Greensky Bluegrass and Tyler Grant

Greensky Bluegrass and Tyler Grant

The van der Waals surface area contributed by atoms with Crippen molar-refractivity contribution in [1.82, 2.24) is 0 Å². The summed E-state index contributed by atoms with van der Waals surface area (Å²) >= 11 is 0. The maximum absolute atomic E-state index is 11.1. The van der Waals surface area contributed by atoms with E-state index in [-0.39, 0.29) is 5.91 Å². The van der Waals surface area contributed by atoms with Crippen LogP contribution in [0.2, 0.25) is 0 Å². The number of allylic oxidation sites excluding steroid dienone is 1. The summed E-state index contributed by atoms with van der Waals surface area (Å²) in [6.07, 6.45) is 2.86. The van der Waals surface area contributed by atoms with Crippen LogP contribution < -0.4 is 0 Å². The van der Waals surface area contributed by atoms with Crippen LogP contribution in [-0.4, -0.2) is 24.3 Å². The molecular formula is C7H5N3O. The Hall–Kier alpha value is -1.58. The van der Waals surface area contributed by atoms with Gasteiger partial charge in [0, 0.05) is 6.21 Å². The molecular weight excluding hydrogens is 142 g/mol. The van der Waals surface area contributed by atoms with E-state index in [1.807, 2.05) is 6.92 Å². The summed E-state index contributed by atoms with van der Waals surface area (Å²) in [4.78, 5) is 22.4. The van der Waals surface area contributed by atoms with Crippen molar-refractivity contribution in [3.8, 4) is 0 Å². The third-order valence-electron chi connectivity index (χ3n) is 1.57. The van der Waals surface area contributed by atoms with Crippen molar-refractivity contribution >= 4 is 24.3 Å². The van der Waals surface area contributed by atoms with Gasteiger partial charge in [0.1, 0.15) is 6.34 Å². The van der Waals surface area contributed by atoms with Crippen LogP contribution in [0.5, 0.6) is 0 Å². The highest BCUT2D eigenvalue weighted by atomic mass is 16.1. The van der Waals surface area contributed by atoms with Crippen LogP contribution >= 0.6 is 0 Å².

After a much-needed set break for all, they party was ready to resume.  And resume in full-force it did with Paul jumping up to the mic for “Just to Lie” which was peppered through with some top notch dobro licks from Mr. Beck and which featured a really fine solo from both Hoffman and Beck.  It’s as if each new time they showcase their various talents on their instruments you realize they are just that much better than before somehow.  Some kind of strange GSBG magic or bluegrass witchery, no doubt.  Then it was time for a little “Jaywalking” another song clearly favored by this Colorado audience which they took directly into “Just Listening” though a minor and spacey connecting jam.  Mike Devol threw down a really nice little bass solo for us during this one — always nice to hear a fat bass run.  Some hard drivin’, fast pickin’ was in store next with “Tarpology” not to mention some pretty trippy exploration as well, all at great speed.  Impossible to pick an instrumental favorite here as they all treated us to the very best of their playing in a round-robin fashion.  Like a musical buffet, our ears were delighted by timbre after timbre as we danced and enjoyed this night to the marrow.  This they managed to somehow take directly into a fantastic “Into the Mystic”, transitioning seamlessly and into such a lovely version of the song.  Just beautiful.  I think Van Morrison would be proud.  Then it was right back into “Tarpology” to finish up that wild ride.  Over 10 minutes of that wonderful weirdness later and it was time for “Pig in a Pen” with vocals by Dave Bruzza.  Mike Bont led this speedy number off with some kickass banjo setting the fast pickin’ tone.  And the rest of the boys were sure to pick up on that tone with some incredibly quick work on their own respective instruments.  Always impressive to see such acumen at such speeds.  “Forget Everything” came next down the line seeing Hoffman back up for lead vocals.  This was followed by a truly epic (shudder at the word) and extremely long 24:13 “Don’t Lie”.  Not a bad way to end a show, eh?  The band took their time, slowly building instruments and energy with this one, drawing it up and out, making it something very special.  Replete with “I Feel Like Bustin’ Loose” teases and “It’s Getting Hot in Here” quotes there was attitude a-plenty with this “Don’t Lie”.  And then they were right into the song proper, steaming along with Hoffman at the helm.  “I Feel Like Bustin’ Loose” teases permeated the remainder of the song, from the jam in the middle all the way to the electric ending breakdown.  It all finally wound to an end with the closing of the song, the last lyrics and notes fading away into the cheers and hollers of a very happy and musically-satiated crowd.  But, encore?  You bet your boots!  The band returned to the stage to delight us all with a light-hearted and bouncing “Frederico” bringing a smiling close to a supremely fabulous show.  Man, are these guys on top of their game!  Every time I see them they are just that much more incredible at what they do and this show was now exception.  Always makes me look that much forward to the next time.  How couldn’t it?